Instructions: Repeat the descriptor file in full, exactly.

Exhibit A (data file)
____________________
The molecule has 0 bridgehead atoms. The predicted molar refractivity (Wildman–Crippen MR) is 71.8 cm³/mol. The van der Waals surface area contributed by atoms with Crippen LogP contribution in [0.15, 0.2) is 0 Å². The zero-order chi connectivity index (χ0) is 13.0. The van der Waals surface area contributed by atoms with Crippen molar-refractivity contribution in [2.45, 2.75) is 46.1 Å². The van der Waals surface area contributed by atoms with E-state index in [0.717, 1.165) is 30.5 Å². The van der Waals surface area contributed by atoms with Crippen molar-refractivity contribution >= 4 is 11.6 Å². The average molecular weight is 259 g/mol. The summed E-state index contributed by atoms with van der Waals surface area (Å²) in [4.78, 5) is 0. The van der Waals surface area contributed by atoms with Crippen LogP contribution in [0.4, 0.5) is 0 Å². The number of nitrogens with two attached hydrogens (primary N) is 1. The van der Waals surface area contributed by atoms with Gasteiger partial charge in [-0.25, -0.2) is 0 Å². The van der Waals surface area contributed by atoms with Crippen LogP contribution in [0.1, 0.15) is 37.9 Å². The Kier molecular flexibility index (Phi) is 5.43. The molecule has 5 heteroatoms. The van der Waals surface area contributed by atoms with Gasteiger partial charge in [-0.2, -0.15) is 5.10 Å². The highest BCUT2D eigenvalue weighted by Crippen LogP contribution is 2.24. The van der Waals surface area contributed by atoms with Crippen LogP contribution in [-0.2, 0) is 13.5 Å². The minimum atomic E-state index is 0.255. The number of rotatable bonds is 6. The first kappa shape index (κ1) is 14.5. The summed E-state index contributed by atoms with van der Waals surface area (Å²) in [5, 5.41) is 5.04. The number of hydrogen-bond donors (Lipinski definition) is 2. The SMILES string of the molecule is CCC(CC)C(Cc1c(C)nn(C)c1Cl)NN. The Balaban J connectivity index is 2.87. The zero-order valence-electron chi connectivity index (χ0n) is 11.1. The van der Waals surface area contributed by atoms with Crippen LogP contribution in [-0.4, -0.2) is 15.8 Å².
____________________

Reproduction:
The molecule has 0 bridgehead atoms. The predicted molar refractivity (Wildman–Crippen MR) is 71.8 cm³/mol. The van der Waals surface area contributed by atoms with Crippen LogP contribution in [0.15, 0.2) is 0 Å². The zero-order chi connectivity index (χ0) is 13.0. The van der Waals surface area contributed by atoms with Crippen molar-refractivity contribution in [2.45, 2.75) is 46.1 Å². The van der Waals surface area contributed by atoms with E-state index in [0.717, 1.165) is 30.5 Å². The van der Waals surface area contributed by atoms with Crippen molar-refractivity contribution >= 4 is 11.6 Å². The average molecular weight is 259 g/mol. The summed E-state index contributed by atoms with van der Waals surface area (Å²) in [4.78, 5) is 0. The van der Waals surface area contributed by atoms with Crippen LogP contribution in [0.4, 0.5) is 0 Å². The number of nitrogens with two attached hydrogens (primary N) is 1. The van der Waals surface area contributed by atoms with Gasteiger partial charge in [-0.25, -0.2) is 0 Å². The van der Waals surface area contributed by atoms with Crippen LogP contribution in [0.1, 0.15) is 37.9 Å². The Kier molecular flexibility index (Phi) is 5.43. The molecule has 5 heteroatoms. The van der Waals surface area contributed by atoms with Gasteiger partial charge in [-0.2, -0.15) is 5.10 Å². The highest BCUT2D eigenvalue weighted by Crippen LogP contribution is 2.24. The van der Waals surface area contributed by atoms with Crippen LogP contribution in [-0.2, 0) is 13.5 Å². The minimum atomic E-state index is 0.255. The number of rotatable bonds is 6. The first kappa shape index (κ1) is 14.5. The summed E-state index contributed by atoms with van der Waals surface area (Å²) in [5, 5.41) is 5.04. The number of hydrogen-bond donors (Lipinski definition) is 2. The SMILES string of the molecule is CCC(CC)C(Cc1c(C)nn(C)c1Cl)NN. The Balaban J connectivity index is 2.87. The zero-order valence-electron chi connectivity index (χ0n) is 11.1. The van der Waals surface area contributed by atoms with Crippen LogP contribution in [-0.4, -0.2) is 15.8 Å².